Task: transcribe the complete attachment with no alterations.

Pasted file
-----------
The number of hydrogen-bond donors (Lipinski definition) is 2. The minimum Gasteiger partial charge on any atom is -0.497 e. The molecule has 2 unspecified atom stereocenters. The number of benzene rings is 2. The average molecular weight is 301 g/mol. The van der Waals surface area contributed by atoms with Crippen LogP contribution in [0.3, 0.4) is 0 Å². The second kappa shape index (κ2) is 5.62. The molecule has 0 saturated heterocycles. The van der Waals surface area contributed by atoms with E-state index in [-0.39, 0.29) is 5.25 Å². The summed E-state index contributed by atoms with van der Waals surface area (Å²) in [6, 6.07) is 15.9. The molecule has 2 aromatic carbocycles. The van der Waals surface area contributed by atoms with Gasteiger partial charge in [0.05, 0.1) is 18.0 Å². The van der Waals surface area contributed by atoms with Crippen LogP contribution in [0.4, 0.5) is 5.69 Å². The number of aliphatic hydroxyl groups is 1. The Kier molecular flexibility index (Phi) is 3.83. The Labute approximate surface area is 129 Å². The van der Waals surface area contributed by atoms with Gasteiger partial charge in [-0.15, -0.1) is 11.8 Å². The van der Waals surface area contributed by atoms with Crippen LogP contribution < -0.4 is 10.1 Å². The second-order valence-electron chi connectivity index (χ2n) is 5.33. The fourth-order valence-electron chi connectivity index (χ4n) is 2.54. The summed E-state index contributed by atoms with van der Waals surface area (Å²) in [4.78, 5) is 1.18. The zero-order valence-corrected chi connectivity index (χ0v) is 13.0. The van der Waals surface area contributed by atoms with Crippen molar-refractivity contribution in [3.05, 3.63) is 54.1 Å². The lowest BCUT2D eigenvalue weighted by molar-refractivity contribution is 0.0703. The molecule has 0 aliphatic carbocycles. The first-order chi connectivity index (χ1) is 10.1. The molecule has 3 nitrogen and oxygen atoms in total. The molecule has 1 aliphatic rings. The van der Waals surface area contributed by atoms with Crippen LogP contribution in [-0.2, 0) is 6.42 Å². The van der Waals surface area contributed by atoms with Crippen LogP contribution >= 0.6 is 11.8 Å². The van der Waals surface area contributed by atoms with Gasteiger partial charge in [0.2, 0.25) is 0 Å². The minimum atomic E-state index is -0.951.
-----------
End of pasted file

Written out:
The number of hydrogen-bond donors (Lipinski definition) is 2. The minimum Gasteiger partial charge on any atom is -0.497 e. The molecule has 2 unspecified atom stereocenters. The number of benzene rings is 2. The average molecular weight is 301 g/mol. The van der Waals surface area contributed by atoms with Crippen LogP contribution in [0.3, 0.4) is 0 Å². The second kappa shape index (κ2) is 5.62. The molecule has 0 saturated heterocycles. The van der Waals surface area contributed by atoms with E-state index in [-0.39, 0.29) is 5.25 Å². The summed E-state index contributed by atoms with van der Waals surface area (Å²) in [6, 6.07) is 15.9. The molecule has 2 aromatic carbocycles. The van der Waals surface area contributed by atoms with Gasteiger partial charge in [0.05, 0.1) is 18.0 Å². The van der Waals surface area contributed by atoms with Crippen LogP contribution in [0.4, 0.5) is 5.69 Å². The number of aliphatic hydroxyl groups is 1. The Kier molecular flexibility index (Phi) is 3.83. The Labute approximate surface area is 129 Å². The van der Waals surface area contributed by atoms with Gasteiger partial charge in [-0.15, -0.1) is 11.8 Å². The van der Waals surface area contributed by atoms with Crippen LogP contribution < -0.4 is 10.1 Å². The second-order valence-electron chi connectivity index (χ2n) is 5.33. The fourth-order valence-electron chi connectivity index (χ4n) is 2.54. The summed E-state index contributed by atoms with van der Waals surface area (Å²) in [4.78, 5) is 1.18. The zero-order valence-corrected chi connectivity index (χ0v) is 13.0. The van der Waals surface area contributed by atoms with Crippen molar-refractivity contribution in [3.05, 3.63) is 54.1 Å². The lowest BCUT2D eigenvalue weighted by molar-refractivity contribution is 0.0703. The molecule has 0 aliphatic carbocycles. The first-order chi connectivity index (χ1) is 10.1. The molecule has 3 nitrogen and oxygen atoms in total. The molecule has 1 aliphatic rings. The van der Waals surface area contributed by atoms with Crippen LogP contribution in [-0.2, 0) is 6.42 Å². The van der Waals surface area contributed by atoms with Crippen LogP contribution >= 0.6 is 11.8 Å². The van der Waals surface area contributed by atoms with Gasteiger partial charge in [0.2, 0.25) is 0 Å². The minimum atomic E-state index is -0.951.